Posts tagged: surgery

Joseph Murray, Bradford Cannon and Plastic Surgery

By , September 18, 2013

Joseph Murray (1919-2012) and Bradford Cannon (1907-2005) first met at the Army-run Valley Forge General Hospital during World War II. After the war, both returned to Boston (Murray to Peter Bent Brigham Hospital and Cannon to Massachusetts General Hospital) and had distinguished careers in plastic and reconstructive surgery. In the video below, entitled “Plastic Surgery at Harvard Medical School”, the two discuss their careers.

The video was produced by the Boston Medical Library as part of the series “Leaders in American Medicine”, and will be part of a Center online exhibit about the life and career of Joseph Murray, which will be available later this fall. The video is part of the Joseph E. Murray papers and was recently digitized.

The Center holds both the Joseph E. Murray papers (finding aid here) and the Bradford Cannon papers (finding aid here). For information regarding access to these collections, please contact the Public Services staff.

Collection Highlight: Clusters of Manuscripts in Radiology, Hematology, Surgery, and More

Francis D. Moore, Joseph Murray, and George Thorn. Date unknown.

One of the Center’s acquisitions goals is to develop collections that are uniquely deep and rich in connections, providing a view into biomedical and public health disciplines, research areas, communities, and practices via published and unpublished sources– personal papers, professional association records, institutional archives, ephemera, images, and objects. Several of these clusters are well-known; the Historical Collection in Radiology, for example, encompasses rare books extending to the earliest development of radiology, manufacturers catalogs, images, scientific apparatus, and the records of the Fleischner Society and American and New England Roentgen Ray Societies, as well as manuscript collections including those of Felix Fleischner, Morris Simon, Merrill Sosman, Charles L. Dunham and Lauriston Taylor. The Center continues to build on this strong foundation and opened many of these manuscript collections over the past two years (see recent blog posts). More collections will be opened next year.

Another cluster of collections recently opened by the Center are those in hematology (the diagnosis, treatment, and prevention of diseases of the blood and bone marrow as well as of the immunologic, blood clotting, and vascular systems). The Harvard medical community was the site of some major advances in hematology, including William Parry Murphy’s research concerning various hematological diseases, notably pernicious anemia, leukemia, and diabetes mellitus. With George Richards Minot (1885-1950) and George Hoyt Whipple (1878-1976), he is credited with developing a treatment for pernicious anemia using a diet of uncooked liver, for which all three were awarded the 1934 Nobel Prize for Physiology or Medicine. Murphy later worked throughout his career to refine the liver extract developed by Edwin Joseph Cohn (1892-1953) and George Richards Minot for the treatment of pernicious anemia. In 1941, Cohn, working with T.L. McMeekin and John L. Oncley (1810-2004), developed a method of fractionating blood plasma proteins to extend the storage life of blood and use blood proteins more efficiently. More recently, William Dameshek is credited with proposing a technique for bone marrow extraction using a needle, collaborating in the first known multi-institutional chemotherapy trial, and developing treatments for various autoimmune diseases. With Yuet Wai Kan, David G. Nathan introduced the first prenatal diagnostic test for thalassemia and sickle cell anemia.  He is also known for introducing deferoxamine as an effective treatment of iron overload and hydroxyurea as a treatment for sickle cell anemia symptoms. Collections in boldface were recently opened; more collections are on the way (see blog posts for details).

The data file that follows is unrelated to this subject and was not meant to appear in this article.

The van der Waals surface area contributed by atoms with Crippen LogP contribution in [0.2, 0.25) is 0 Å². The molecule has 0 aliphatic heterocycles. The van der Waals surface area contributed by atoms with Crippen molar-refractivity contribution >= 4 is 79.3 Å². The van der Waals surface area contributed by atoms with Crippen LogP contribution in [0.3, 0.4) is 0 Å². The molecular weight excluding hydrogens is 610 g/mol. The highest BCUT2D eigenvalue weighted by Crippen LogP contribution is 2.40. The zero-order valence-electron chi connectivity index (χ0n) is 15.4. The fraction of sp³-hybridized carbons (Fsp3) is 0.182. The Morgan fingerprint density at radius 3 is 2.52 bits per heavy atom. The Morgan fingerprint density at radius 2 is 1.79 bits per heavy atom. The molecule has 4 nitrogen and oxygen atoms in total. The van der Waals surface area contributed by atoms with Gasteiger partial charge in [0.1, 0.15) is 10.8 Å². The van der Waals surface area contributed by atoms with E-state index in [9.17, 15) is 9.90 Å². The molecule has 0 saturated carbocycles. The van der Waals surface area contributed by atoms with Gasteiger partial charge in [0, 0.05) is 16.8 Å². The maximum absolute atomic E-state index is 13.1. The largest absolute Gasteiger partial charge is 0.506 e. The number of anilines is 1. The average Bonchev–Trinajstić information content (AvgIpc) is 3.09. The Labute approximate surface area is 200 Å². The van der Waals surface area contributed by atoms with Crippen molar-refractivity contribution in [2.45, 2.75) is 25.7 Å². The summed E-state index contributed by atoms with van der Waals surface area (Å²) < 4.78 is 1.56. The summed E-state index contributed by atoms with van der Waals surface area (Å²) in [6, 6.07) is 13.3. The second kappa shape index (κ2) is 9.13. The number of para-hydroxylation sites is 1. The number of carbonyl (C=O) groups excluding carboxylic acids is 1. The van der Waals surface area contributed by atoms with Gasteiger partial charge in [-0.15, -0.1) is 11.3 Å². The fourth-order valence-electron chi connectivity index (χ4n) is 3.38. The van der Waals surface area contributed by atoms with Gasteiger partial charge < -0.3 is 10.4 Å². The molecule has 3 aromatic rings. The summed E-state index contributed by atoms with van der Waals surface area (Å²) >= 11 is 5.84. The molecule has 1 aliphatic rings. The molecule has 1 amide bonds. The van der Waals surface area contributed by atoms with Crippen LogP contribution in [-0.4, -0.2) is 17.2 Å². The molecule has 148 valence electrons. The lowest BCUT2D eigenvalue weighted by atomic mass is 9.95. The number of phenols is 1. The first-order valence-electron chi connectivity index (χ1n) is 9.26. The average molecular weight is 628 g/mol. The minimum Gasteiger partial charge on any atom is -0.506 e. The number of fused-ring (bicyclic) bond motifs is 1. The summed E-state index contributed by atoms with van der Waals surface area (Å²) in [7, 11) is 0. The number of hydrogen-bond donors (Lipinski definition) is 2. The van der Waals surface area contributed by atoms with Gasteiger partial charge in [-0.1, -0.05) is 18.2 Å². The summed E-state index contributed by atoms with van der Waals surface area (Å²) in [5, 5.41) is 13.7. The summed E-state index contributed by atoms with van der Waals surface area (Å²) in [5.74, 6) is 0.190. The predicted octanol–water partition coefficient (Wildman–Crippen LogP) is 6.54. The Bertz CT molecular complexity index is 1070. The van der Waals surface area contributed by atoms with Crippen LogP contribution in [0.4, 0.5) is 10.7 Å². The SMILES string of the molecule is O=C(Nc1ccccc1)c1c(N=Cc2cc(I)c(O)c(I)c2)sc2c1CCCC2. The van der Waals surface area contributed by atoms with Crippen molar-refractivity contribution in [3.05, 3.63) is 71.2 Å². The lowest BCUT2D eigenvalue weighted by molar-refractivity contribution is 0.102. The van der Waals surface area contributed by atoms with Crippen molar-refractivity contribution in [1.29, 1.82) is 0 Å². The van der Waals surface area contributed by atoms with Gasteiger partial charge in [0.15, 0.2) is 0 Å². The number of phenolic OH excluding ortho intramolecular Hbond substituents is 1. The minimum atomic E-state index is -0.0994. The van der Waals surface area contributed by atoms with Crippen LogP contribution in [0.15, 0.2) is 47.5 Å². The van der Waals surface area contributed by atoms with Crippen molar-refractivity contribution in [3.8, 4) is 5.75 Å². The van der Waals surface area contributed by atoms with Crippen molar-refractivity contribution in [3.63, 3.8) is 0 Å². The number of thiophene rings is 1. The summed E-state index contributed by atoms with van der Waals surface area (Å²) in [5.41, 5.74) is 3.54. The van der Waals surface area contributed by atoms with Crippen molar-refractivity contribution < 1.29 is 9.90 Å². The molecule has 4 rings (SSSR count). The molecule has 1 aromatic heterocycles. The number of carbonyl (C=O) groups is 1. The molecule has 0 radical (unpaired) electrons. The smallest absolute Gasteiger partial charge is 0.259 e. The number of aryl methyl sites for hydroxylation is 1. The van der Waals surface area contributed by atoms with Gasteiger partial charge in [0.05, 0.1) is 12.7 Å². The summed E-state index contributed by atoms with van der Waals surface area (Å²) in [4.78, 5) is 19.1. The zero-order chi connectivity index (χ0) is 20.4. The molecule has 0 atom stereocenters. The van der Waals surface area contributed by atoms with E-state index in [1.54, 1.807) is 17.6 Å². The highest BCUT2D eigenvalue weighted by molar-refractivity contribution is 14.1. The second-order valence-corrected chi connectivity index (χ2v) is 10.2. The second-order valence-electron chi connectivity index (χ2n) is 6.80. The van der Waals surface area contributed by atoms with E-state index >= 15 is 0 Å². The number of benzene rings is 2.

Surgery is another area in which we are assiduously acquiring and striving to open collections.  Earlier this year, Joseph Murray‘s papers were opened to research, joining the collections of plastic surgery pioneer Varaztad Kazanjian, Edward Churchill, Elliot Cutler, Louis T. Wright, the first black appointed to the staff of a New York hospital, Maurice Howe Richardson and his son, Edward Pierson RichardsonWilliam Bovie, American Association of Plastic Surgeons, the New England Vascular Surgery Society, and many others.  We are currently processing the Judah Folkman and Dwight Harken collections, but are still seeking resources to prepare for research access the extensive personal and professional papers of Francis D. Moore. Of greatest concern are the number of living ‘greats’ whose papers have yet to be acquired.

Building the powerful research collections that fuel ground-breaking research demands the active support of the whole community– everyone from physicians, health professionals, scientists, administrators, lab managers, researchers, and all those who are interested in the advancement of knowledge.  In addition to surgery, we are currently collecting in genetics, immunology and infectious diseases, public health, and other fields. We rely on you to alert us to important collections and objects in your field that might be of interest, particularly where those materials might be at risk.